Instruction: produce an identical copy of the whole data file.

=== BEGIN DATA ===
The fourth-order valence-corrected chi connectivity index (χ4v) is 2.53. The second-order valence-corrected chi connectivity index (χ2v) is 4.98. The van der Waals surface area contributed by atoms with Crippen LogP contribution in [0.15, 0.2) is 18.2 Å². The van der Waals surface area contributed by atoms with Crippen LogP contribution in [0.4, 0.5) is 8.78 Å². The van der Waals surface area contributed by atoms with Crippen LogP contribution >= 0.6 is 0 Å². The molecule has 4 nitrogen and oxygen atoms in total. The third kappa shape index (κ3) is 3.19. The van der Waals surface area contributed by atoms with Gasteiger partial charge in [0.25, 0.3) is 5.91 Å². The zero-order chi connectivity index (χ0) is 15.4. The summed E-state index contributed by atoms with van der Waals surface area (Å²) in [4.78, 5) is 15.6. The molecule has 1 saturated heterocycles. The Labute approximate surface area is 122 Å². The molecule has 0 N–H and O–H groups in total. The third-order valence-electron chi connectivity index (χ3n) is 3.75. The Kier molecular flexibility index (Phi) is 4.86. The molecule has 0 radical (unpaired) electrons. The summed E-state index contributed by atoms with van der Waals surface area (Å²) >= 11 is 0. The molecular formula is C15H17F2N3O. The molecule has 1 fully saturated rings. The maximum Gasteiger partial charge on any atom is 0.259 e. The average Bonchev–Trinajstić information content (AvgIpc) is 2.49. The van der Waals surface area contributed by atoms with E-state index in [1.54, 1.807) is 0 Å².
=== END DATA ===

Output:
The fourth-order valence-corrected chi connectivity index (χ4v) is 2.53. The second-order valence-corrected chi connectivity index (χ2v) is 4.98. The van der Waals surface area contributed by atoms with Crippen LogP contribution in [0.15, 0.2) is 18.2 Å². The van der Waals surface area contributed by atoms with Crippen LogP contribution in [0.4, 0.5) is 8.78 Å². The van der Waals surface area contributed by atoms with Crippen LogP contribution >= 0.6 is 0 Å². The molecule has 4 nitrogen and oxygen atoms in total. The third kappa shape index (κ3) is 3.19. The van der Waals surface area contributed by atoms with Gasteiger partial charge in [0.25, 0.3) is 5.91 Å². The zero-order chi connectivity index (χ0) is 15.4. The summed E-state index contributed by atoms with van der Waals surface area (Å²) in [4.78, 5) is 15.6. The molecule has 1 saturated heterocycles. The Labute approximate surface area is 122 Å². The molecule has 0 N–H and O–H groups in total. The third-order valence-electron chi connectivity index (χ3n) is 3.75. The Kier molecular flexibility index (Phi) is 4.86. The molecule has 0 radical (unpaired) electrons. The summed E-state index contributed by atoms with van der Waals surface area (Å²) >= 11 is 0. The molecular formula is C15H17F2N3O. The molecule has 1 fully saturated rings. The maximum Gasteiger partial charge on any atom is 0.259 e. The average Bonchev–Trinajstić information content (AvgIpc) is 2.49. The van der Waals surface area contributed by atoms with E-state index in [1.54, 1.807) is 0 Å².